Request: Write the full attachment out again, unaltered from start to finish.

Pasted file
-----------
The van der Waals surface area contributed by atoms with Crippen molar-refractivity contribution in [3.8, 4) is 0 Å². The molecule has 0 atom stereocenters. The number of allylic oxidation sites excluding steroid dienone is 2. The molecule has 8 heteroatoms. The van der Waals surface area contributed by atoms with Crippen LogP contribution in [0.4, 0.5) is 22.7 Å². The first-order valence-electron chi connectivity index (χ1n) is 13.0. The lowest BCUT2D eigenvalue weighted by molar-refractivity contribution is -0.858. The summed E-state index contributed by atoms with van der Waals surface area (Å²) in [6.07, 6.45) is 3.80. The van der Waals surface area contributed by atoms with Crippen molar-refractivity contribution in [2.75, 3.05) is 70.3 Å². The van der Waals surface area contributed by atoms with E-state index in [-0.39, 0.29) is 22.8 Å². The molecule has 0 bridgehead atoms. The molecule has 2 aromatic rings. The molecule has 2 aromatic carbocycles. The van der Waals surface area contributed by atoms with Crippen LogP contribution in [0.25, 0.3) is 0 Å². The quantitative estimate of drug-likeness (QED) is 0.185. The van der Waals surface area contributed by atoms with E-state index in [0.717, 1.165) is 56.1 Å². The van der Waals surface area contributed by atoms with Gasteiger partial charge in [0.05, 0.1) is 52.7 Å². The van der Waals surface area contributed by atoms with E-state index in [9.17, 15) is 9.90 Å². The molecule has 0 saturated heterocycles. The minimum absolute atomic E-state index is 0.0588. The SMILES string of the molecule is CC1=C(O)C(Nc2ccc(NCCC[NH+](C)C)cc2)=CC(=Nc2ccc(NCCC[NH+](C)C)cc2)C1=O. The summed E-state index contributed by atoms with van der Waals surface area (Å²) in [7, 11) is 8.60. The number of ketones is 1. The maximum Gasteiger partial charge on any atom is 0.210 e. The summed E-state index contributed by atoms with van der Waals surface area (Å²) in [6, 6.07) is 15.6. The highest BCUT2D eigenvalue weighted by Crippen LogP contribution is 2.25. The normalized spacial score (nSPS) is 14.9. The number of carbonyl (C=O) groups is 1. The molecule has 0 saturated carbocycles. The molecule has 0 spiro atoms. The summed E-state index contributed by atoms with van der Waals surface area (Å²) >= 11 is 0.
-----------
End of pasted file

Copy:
The van der Waals surface area contributed by atoms with Crippen molar-refractivity contribution in [3.8, 4) is 0 Å². The molecule has 0 atom stereocenters. The number of allylic oxidation sites excluding steroid dienone is 2. The molecule has 8 heteroatoms. The van der Waals surface area contributed by atoms with Crippen LogP contribution in [0.4, 0.5) is 22.7 Å². The first-order valence-electron chi connectivity index (χ1n) is 13.0. The lowest BCUT2D eigenvalue weighted by molar-refractivity contribution is -0.858. The summed E-state index contributed by atoms with van der Waals surface area (Å²) in [6.07, 6.45) is 3.80. The van der Waals surface area contributed by atoms with Crippen molar-refractivity contribution in [2.75, 3.05) is 70.3 Å². The van der Waals surface area contributed by atoms with E-state index in [-0.39, 0.29) is 22.8 Å². The molecule has 0 bridgehead atoms. The molecule has 2 aromatic rings. The molecule has 2 aromatic carbocycles. The van der Waals surface area contributed by atoms with Crippen LogP contribution in [0.25, 0.3) is 0 Å². The quantitative estimate of drug-likeness (QED) is 0.185. The van der Waals surface area contributed by atoms with E-state index in [0.717, 1.165) is 56.1 Å². The van der Waals surface area contributed by atoms with Gasteiger partial charge in [0.05, 0.1) is 52.7 Å². The van der Waals surface area contributed by atoms with E-state index in [9.17, 15) is 9.90 Å². The molecule has 0 saturated heterocycles. The minimum absolute atomic E-state index is 0.0588. The SMILES string of the molecule is CC1=C(O)C(Nc2ccc(NCCC[NH+](C)C)cc2)=CC(=Nc2ccc(NCCC[NH+](C)C)cc2)C1=O. The summed E-state index contributed by atoms with van der Waals surface area (Å²) in [7, 11) is 8.60. The number of ketones is 1. The maximum Gasteiger partial charge on any atom is 0.210 e. The summed E-state index contributed by atoms with van der Waals surface area (Å²) in [6, 6.07) is 15.6. The highest BCUT2D eigenvalue weighted by Crippen LogP contribution is 2.25. The normalized spacial score (nSPS) is 14.9. The number of carbonyl (C=O) groups is 1. The molecule has 0 saturated carbocycles. The molecule has 0 spiro atoms. The summed E-state index contributed by atoms with van der Waals surface area (Å²) >= 11 is 0.